There are many ways to take care of your plant. Here are the top ten tips for healthy, happy plants, crafted by our team of plant experts.
Consider your Space’s Light When Choosing Plants
What plants are available to you that you love? Your choice will be influenced by the amount of light available in your space. If your windows face south or east, the light coming through them is bright, whereas windows facing west or north bring in moderate light. The majority of houseplants prefer bright, indirect sunlight.
You can add a lovely sheer curtain to diffuse the light if the sun shines through your window. Aloe and some cacti can handle more direct sunlight of course. Any plant should not be overexposed or underexposed. To survive, they need the right amount of light.
Identify Your Plant Compatibility
Are you new to plant parenthood? Unintentional neglect of plants can be caused by a busy work schedule, a busy social life, or forgetfulness in general. Nothing to worry about. There are some plants that can handle such a lifestyle. Jetsetters like you will appreciate the low-maintenance succulents, ZZ plants, or snake plants as long as they get enough light (bright or low light). When you return from your next trip, these should still look their best.
You can also try a few attention-loving air plants, orchids or ferns if you have more time. Adding an extra spritz of filtered water daily between waterings keeps humidity levels nice and balanced for these delicate plants.
Less Water Is Better
Underwatering your plants is better than overwatering them. Root rot can be caused by too much water. Put an end to your water schedule and water your plant only when it needs it. Make sure the soil is dry at least 2 inches below the surface. Your plant has enough water to do its thing now if the soil is dark in color, feels moist, and sticks to your finger.
Throughout the year, you will also change how often you water. During the winter, plants need less water because they grow slower, the days are shorter, and the sun is less intense. They may need more water if the heat is on and the soil is drying faster. A plant that has wilted leaves or soil that is pulling away from the sides of its planter is thirsty.
Warm water absorbs the most. Plants absorb water from the soil around their roots, so water should be poured on the soil directly around the base of the plant. Epiphytes, like air plants, are the only exceptions, as they need water on their leaves as well.
Under your planter, place a saucer. After you water it, let it soak for a few hours, then toss any remaining water. Give the soil another soak if there is no water left over.
Raise the Humidity Levels
Your plant will thrive indoors if you stay true to its natural environment. A tropical plant, fern or orchid prefers a high humidity and indirect, bright light. In between waterings, mist these plants with filtered water. A humid microclimate arises when similar plants are grouped together during the dry winter months. Humidifiers can also help and they are great for humans. Cacti, on the other hand, prefer dry air and bright, direct light with no shade whatsoever. The plants don’t mind humidity at all and don’t need to be misted.
Maintain a stable environment for your plants. Stress can be caused by extreme changes. Keep the temperature between 65 and 75 degrees Fahrenheit. Place your plants away from radiators, air conditioners, and forced-air vents, which can create hot or cold drafts.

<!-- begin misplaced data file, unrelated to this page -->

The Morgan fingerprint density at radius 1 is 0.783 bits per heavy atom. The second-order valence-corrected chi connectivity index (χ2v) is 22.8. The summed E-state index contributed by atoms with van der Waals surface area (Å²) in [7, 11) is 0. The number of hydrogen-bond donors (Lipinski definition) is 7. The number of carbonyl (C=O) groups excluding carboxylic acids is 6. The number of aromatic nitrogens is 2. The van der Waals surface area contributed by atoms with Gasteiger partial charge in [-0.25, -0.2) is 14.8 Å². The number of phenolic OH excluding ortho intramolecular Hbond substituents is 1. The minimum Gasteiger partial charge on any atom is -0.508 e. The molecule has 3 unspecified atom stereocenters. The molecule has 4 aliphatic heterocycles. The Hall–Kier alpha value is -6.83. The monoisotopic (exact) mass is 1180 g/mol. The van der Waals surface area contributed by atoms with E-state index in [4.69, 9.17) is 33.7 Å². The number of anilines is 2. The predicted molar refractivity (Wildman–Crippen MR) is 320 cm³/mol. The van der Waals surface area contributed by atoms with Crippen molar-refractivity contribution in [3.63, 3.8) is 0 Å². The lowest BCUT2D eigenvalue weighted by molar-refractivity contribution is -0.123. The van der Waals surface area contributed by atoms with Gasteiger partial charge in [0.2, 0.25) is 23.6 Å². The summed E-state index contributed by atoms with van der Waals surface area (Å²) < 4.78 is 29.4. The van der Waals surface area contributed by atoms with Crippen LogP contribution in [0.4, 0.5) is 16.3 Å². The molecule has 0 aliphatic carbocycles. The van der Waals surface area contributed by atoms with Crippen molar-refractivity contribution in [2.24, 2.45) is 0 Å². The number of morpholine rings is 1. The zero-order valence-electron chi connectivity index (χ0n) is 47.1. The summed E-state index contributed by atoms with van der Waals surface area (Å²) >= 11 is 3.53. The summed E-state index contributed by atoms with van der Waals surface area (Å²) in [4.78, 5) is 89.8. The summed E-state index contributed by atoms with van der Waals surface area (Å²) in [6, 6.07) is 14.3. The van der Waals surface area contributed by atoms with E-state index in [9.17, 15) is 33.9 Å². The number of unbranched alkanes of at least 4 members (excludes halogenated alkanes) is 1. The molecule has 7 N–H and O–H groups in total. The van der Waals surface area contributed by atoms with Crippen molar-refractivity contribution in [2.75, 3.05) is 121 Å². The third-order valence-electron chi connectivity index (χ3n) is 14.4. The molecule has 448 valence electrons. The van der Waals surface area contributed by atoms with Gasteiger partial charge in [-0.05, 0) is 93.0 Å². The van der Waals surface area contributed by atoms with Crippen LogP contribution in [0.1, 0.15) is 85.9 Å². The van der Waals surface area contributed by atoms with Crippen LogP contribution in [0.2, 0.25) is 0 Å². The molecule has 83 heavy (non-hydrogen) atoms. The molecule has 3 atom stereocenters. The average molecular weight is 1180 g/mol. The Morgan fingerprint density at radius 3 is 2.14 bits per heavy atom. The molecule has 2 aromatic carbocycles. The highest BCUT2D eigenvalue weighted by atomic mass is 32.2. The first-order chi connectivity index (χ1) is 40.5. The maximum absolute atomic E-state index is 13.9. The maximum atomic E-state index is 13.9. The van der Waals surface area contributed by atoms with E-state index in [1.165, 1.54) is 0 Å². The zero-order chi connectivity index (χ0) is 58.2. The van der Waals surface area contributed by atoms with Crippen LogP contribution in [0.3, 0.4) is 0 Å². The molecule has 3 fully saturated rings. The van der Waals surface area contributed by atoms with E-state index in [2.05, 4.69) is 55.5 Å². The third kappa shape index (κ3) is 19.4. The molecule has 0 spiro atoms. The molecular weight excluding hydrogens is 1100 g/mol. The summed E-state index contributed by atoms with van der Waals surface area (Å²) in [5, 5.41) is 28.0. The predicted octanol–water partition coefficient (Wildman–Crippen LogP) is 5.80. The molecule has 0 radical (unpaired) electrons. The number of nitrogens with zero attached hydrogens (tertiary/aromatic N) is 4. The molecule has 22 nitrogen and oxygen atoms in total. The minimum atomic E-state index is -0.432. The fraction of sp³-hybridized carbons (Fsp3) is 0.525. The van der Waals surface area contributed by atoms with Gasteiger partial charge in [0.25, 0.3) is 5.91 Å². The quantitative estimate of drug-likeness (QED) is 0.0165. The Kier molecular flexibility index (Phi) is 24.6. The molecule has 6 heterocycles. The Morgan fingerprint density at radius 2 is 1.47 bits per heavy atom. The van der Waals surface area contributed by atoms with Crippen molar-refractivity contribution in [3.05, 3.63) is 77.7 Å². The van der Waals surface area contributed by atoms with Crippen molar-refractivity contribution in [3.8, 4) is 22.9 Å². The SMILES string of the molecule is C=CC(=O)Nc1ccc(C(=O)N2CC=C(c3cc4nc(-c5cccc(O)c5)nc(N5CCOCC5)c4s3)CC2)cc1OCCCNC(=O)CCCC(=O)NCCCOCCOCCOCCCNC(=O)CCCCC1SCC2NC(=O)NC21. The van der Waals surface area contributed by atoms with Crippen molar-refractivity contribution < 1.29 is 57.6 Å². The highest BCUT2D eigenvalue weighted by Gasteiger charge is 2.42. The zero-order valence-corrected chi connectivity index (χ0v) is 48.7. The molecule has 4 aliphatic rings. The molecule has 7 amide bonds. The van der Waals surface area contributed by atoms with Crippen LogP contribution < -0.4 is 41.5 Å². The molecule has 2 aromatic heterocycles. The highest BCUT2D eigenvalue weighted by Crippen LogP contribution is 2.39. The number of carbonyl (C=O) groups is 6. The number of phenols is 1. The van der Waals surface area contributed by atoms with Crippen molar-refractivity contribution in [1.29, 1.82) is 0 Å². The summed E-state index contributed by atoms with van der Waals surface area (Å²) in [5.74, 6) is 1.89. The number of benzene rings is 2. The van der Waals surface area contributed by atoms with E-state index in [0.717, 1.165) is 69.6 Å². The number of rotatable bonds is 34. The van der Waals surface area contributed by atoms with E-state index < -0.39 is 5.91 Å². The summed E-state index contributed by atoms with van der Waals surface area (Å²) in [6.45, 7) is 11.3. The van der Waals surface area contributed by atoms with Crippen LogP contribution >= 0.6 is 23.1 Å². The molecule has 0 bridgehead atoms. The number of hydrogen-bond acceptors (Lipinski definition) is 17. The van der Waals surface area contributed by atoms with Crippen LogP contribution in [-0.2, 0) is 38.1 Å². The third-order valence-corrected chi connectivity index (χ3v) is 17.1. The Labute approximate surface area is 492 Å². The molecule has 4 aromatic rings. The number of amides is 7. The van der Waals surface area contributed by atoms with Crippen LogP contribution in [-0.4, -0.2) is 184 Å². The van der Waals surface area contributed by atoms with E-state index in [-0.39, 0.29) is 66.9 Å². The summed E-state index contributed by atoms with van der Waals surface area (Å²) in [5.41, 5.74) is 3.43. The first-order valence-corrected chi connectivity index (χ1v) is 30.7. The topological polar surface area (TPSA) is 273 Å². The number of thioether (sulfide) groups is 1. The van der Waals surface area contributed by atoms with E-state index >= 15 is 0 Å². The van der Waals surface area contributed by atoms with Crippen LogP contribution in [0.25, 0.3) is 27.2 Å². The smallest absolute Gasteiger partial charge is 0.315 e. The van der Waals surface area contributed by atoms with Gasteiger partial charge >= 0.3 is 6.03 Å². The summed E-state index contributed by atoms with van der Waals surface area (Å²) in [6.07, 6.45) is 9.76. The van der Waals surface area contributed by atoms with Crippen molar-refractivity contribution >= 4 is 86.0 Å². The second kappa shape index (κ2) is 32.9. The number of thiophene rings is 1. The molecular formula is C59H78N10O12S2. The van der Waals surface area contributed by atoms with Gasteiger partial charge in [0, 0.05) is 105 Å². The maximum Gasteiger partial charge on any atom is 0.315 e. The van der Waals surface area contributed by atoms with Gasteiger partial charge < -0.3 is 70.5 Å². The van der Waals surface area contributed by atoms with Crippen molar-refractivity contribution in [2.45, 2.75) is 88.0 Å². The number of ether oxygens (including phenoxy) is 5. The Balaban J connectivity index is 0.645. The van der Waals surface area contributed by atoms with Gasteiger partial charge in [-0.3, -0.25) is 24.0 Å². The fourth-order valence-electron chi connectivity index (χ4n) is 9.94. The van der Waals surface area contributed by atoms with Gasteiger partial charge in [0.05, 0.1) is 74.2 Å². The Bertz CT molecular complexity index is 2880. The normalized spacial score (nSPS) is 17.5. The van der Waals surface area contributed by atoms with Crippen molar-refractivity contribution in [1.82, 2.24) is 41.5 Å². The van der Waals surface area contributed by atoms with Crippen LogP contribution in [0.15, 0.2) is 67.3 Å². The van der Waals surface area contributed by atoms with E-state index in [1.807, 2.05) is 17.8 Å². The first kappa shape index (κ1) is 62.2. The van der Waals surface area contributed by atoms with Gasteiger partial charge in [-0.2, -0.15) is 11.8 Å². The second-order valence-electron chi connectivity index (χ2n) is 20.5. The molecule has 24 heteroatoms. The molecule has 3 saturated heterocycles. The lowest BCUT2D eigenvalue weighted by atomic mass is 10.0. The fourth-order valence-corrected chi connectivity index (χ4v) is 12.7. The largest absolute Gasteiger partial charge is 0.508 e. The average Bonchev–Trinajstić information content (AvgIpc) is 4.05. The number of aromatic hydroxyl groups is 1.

You can skip the fertilizer. Fertilizer in excess can cause more harm than good. Unlike outdoor plants, houseplants do not require fertilizer as often. In the event you choose to fertilize your plants, be sure to do so during the growing season (early spring to early fall) and follow the general rule: ‘less is more’. Water should be used before most store-bought fertilizers are applied.
For the first time, you can fertilize your plant if you have had it for at least one year. Use an all-purpose fertilizer. Follow the instructions at all times. Fertilize only after changing the soil. New nutrients are available in fresh soil.
Choose A Reliable Dealer
Consider local nurseries, garden centers, and specialty stores. By buying from a source with plant experts on-site, you can get all the answers you need. Selling or working with plants is a passion for most people. Yes, we do.
Plants are usually stored in dark basements or warehouses of large department stores and supermarkets. If your plant has yellow leaves, powdery mildew, strange spots, brown tips, and weak stems, it is unhealthy. Go for green.
Show Some TLC
Relationships are fragile. You and your plant need time to adjust to coexisting. Start by giving your plant a little extra attention. The way you observe your plant will tell you how much water it needs, if it’s too hot or too cold, and if it gets enough sun. Plus, they’re so pretty to look at.
Despite what many people think, repotting does not always mean planting your plant in a new pot. It can also mean changing out your plant’s soil with fresh potting mix. Fresh soil should always be given to new plants, since their roots aren’t meant to live in plastic containers, plus they can get overgrown in these containers, so a new planter would be a great addition to the space. Choose a planter that is only 1 to 3 inches larger than its current container. This prevents your plant from swimming in soil, which could lead to overwatering. Don’t loosen up.
Let it Flow
You should always make sure the new planter that you use for your plant has drainage holes, which is a fancy way of saying “hole at the bottom”. Flowing excess water will prevent overwatering. Place a saucer or tray underneath to avoid getting a wet floor or window sill.
Make your own drainage by lining the bottom of your planter with rocks so the water can drain into the crevices.